Resources: Before “I Do”
Study: Bigger Weddings, Fewer Partners, Less ‘Sliding’ Linked to Better Marriages
The latest National Marriage Project report, co-authored by psychologists Galena K. Rhoades and Scott M. Stanley, explores the association between premarital experiences and post-marital quality among today’s young adults.
The report makes three key points:
1 – What happens in Vegas doesn’t always stay in Vegas. In other words, past relationship experiences—and their consequences—are linked to future marital quality. For instance, men and women who had a child before marriage are less likely to enjoy a high-quality marriage.
2 – Sliding versus deciding. Couples who make intentional decisions regarding “major relationship transitions” are more likely to flourish than those who slide through transitions. For instance, among those who cohabited, couples who decided to live together before marriage in an intentional way are more likely to enjoy happy marriages, compared to couples who just slid into cohabitation before marriage.
3 – The Big Fat Greek Wedding Factor. Americans who had more guests at their nuptials are more likely to report high-quality marriages than those with a small wedding party, even after controlling for their education and income.
Rhoades and Stanley came to these insights by analyzing new data from the Relationship Development Study, a national study based at the University of Denver and funded by the National Institute of Child Health and Human Development. Between 2007 and 2008, more than 1,000 Americans who were unmarried but in a relationship with someone of the opposite sex, and between the ages of 18 and 34, were recruited into the study. Comparing the make-up of that parent sample of 1300 subjects to 2010 Census data indicates that this sample was reasonably representative of unmarried adults in the United States in terms of race/ethnicity and income. Over the course of the next five years and 11 waves of data collection, 418 of those individuals got married. The authors looked closely at those 418 new marriages, their respondents’ prior romantic experiences, their spouses’ relationship history, and the quality of their marriages. This new report is based on their analysis of these American couples.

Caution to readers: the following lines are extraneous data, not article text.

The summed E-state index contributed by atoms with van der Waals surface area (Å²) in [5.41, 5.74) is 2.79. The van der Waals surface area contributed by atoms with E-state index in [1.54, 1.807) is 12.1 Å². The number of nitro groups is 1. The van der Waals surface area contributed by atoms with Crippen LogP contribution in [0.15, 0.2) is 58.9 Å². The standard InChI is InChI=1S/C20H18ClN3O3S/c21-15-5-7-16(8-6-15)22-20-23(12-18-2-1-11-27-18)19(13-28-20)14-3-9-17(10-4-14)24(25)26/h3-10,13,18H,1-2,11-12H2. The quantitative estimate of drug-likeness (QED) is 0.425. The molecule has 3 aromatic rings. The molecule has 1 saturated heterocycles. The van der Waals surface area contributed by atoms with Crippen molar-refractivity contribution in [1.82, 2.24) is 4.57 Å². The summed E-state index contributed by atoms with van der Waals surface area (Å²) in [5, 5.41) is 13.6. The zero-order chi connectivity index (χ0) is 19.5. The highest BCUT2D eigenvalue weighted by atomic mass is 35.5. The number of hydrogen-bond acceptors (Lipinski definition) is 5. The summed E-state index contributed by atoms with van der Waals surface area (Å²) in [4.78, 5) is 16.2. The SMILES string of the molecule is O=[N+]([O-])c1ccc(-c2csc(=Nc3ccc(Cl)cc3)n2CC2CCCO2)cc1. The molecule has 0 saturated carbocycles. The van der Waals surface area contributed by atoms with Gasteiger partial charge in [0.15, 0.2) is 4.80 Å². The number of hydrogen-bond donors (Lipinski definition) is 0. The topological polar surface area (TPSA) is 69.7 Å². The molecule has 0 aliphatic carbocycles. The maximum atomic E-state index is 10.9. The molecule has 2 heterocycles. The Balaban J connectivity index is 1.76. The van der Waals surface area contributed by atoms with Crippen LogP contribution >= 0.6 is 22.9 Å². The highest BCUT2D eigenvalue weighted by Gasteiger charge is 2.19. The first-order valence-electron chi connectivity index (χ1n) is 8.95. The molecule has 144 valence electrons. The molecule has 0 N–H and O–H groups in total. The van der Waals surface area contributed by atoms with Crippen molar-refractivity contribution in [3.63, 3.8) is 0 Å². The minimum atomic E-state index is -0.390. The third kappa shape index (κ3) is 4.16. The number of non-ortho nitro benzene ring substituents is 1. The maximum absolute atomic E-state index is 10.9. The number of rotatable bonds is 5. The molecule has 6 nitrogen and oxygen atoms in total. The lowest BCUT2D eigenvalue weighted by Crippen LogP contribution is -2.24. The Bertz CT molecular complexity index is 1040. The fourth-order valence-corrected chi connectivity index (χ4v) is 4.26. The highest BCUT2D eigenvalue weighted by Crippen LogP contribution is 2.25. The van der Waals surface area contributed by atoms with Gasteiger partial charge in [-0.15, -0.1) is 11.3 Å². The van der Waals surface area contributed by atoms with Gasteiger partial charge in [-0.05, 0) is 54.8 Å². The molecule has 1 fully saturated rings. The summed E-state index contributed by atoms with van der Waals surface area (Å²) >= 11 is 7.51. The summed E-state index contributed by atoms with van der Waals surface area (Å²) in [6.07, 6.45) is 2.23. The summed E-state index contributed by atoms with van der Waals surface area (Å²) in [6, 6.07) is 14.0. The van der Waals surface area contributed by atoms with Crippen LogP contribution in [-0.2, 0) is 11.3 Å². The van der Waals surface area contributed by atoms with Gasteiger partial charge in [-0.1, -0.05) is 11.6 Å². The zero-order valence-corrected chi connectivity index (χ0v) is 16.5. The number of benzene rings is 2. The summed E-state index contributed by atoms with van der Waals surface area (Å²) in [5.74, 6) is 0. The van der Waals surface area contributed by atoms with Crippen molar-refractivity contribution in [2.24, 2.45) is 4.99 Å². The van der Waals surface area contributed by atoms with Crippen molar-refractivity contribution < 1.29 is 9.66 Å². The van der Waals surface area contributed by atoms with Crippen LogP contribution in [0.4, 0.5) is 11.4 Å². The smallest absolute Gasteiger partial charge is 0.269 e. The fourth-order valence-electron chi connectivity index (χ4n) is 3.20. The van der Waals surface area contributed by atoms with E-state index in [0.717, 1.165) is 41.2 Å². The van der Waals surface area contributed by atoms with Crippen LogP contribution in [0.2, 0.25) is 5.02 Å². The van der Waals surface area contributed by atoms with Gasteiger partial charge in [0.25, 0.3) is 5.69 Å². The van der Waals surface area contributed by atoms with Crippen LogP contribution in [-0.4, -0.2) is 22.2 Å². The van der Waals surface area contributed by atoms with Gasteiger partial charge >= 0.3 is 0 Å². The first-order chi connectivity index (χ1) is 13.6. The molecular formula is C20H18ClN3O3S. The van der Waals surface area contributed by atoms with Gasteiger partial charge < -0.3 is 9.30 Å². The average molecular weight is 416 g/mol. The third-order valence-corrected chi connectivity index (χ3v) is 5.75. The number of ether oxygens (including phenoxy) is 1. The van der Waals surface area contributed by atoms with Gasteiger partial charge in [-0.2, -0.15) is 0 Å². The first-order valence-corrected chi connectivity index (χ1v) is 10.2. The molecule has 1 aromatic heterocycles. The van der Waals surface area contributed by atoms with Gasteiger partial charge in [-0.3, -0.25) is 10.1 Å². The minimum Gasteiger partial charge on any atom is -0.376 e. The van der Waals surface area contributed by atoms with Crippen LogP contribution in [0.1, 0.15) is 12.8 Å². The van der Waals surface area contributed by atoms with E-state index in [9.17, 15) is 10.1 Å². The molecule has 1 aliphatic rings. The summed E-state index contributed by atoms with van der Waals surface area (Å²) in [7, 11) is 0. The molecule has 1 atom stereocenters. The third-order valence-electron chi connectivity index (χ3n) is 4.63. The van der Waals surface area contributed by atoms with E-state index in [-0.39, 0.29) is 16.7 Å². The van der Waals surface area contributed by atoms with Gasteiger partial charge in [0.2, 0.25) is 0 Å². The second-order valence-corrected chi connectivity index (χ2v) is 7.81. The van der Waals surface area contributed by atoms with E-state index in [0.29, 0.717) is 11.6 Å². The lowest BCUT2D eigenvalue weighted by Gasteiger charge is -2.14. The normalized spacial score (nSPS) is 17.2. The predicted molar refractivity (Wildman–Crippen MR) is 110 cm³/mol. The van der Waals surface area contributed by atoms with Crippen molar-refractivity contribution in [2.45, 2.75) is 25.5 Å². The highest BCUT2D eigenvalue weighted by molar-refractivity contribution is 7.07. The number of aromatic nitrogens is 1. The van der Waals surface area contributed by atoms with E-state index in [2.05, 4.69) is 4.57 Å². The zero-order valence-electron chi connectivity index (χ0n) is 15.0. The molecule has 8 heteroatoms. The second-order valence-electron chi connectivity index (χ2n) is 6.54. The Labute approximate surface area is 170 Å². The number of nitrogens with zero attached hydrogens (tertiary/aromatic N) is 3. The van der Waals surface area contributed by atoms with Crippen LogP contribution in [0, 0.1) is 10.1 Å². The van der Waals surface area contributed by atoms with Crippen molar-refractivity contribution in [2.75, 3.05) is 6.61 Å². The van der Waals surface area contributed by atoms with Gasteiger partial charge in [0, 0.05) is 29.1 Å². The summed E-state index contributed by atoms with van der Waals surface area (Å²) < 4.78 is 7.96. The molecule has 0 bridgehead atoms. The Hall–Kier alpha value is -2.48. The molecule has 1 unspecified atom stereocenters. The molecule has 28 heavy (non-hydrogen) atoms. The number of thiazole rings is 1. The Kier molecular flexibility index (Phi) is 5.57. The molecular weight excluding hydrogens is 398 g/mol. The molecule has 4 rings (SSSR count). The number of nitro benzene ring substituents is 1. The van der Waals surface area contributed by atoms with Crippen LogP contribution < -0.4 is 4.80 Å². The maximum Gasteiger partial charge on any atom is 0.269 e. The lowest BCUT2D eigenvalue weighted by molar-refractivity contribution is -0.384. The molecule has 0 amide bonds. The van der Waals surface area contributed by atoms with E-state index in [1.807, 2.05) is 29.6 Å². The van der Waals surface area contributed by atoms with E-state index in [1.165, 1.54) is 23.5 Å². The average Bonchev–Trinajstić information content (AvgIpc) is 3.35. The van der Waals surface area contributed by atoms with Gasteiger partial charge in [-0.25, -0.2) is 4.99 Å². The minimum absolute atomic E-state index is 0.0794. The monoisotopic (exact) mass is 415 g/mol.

For answers to these questions, see the full report.